Good morning. It’s officially winter. But don’t let that get you down. The days are about to start getting longer, if only by a minute today.
Gov.-elect Maura Healey last week called her new climate chief, Melissa Hoffer, “unstoppable.” She’s going to need to be.
The Baker administration has left Healey with a blueprint to achieve its climate goals and it will require a dramatic transformation of our energy systems and homes to get there. Gov. Charlie Baker and the Legislature agreed to a net-zero emissions limit by 2050 that the outgoing governor now says will require an 85 percent reduction in emissions below 1990s levels over the next three decades.
The remainder will be made up by removing and storing carbon from the atmosphere.
One way to do that is with trees.
State House News Service’s Chris Lisinski reports that the Clean Energy and Climate Plan for 2050 calls for at least 40 percent of lands and waters in Massachusetts to be permanently conserved and shielded from development by 2050. That’s a 27 percent increase from what is currently protected.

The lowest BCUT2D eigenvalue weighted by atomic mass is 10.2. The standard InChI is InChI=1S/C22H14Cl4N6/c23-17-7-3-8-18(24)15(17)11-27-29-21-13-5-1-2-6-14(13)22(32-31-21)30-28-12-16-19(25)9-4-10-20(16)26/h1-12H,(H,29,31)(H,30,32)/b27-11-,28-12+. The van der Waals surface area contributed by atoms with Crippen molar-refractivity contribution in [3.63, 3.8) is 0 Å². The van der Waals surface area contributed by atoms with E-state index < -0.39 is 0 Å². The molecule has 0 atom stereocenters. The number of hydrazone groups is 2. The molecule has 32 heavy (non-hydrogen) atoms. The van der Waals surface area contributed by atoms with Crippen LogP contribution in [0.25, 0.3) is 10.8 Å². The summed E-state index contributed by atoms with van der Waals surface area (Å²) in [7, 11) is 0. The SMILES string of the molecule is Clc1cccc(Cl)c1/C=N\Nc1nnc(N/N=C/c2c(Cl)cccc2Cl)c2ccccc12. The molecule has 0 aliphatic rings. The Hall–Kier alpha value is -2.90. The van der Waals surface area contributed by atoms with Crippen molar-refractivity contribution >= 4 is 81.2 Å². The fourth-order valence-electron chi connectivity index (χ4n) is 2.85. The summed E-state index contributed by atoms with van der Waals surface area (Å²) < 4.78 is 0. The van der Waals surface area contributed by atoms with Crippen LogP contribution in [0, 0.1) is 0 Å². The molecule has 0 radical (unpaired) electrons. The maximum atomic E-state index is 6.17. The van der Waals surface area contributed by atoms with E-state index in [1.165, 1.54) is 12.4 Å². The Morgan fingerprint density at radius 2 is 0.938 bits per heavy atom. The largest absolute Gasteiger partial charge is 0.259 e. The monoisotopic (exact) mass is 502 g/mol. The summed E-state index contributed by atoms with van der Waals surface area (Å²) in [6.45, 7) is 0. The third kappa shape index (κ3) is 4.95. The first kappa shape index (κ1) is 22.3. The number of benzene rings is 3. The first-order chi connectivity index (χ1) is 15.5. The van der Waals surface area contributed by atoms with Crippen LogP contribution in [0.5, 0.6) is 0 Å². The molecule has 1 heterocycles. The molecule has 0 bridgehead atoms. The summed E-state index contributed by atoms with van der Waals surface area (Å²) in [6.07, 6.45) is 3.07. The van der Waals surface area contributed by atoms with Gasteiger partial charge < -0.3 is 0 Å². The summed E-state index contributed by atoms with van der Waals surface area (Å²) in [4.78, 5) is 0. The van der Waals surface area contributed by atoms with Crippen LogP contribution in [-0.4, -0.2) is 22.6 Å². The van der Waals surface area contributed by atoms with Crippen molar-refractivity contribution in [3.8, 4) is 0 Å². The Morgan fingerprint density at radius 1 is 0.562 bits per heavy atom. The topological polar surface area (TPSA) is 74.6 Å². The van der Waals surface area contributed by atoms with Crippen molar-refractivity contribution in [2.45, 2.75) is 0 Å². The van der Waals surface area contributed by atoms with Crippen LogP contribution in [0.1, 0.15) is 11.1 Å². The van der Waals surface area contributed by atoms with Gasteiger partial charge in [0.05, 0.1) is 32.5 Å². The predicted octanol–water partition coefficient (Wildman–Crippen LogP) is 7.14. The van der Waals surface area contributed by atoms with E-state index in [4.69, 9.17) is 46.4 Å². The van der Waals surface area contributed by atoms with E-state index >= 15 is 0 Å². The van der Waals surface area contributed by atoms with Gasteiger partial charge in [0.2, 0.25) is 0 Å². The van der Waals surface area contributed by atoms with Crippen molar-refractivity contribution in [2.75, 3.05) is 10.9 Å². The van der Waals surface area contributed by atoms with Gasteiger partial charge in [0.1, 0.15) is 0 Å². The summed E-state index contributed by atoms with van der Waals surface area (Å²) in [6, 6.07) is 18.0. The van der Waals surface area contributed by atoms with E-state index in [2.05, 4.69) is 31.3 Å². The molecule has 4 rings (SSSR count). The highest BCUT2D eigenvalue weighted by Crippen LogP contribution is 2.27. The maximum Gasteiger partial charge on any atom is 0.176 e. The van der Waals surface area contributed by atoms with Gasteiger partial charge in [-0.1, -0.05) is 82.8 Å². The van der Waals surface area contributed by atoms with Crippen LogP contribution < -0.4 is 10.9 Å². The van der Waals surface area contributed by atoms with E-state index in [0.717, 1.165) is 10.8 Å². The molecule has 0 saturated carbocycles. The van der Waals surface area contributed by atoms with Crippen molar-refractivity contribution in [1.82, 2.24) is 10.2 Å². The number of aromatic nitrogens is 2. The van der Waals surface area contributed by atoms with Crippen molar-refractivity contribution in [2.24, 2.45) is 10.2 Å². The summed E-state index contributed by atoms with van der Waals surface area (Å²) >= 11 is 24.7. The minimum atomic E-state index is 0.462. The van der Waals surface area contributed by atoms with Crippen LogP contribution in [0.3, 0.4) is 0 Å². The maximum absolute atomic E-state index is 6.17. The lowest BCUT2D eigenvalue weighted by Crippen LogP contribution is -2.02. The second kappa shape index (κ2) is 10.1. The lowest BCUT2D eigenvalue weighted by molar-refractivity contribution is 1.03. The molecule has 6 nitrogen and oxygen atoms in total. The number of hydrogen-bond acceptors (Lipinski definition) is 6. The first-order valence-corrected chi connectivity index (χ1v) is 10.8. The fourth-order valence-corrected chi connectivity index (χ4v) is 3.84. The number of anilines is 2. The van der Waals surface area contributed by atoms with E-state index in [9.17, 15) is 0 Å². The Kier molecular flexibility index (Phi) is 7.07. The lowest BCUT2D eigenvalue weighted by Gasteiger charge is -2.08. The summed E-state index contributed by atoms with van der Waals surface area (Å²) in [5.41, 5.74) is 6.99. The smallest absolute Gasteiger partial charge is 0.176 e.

Why is this important? Well, a new study released Wednesday from the New England Forestry Foundation estimates that improved forestry management across New England’s Acadian Forest could help store 488 million metric tons of carbon dioxide, enough to remove 23 percent of the carbon from the atmosphere needed for the region to become net-zero by 2050.
The study’s findings dovetail with a recent Highstead report that produced similar estimates of the potential for forests to help with carbon storage.
The climate plan will also require a dramatic escalation in the use of electric vehicles, solar and wind power generation and home-heating transportation.
The Globe’s Sabrina Shankman reports that approximately 27 GW of solar and 24 GW of wind resources will be needed, up from 3.7 GW of wind capacity and 3.3 GW of solar currently deployed.
Eighty percent of homes must also be fitted with electric heat pumps for heating and cooling. That’s an 8,331 percent from the 33,210 homes heated that way today to 2.8 million by 2050.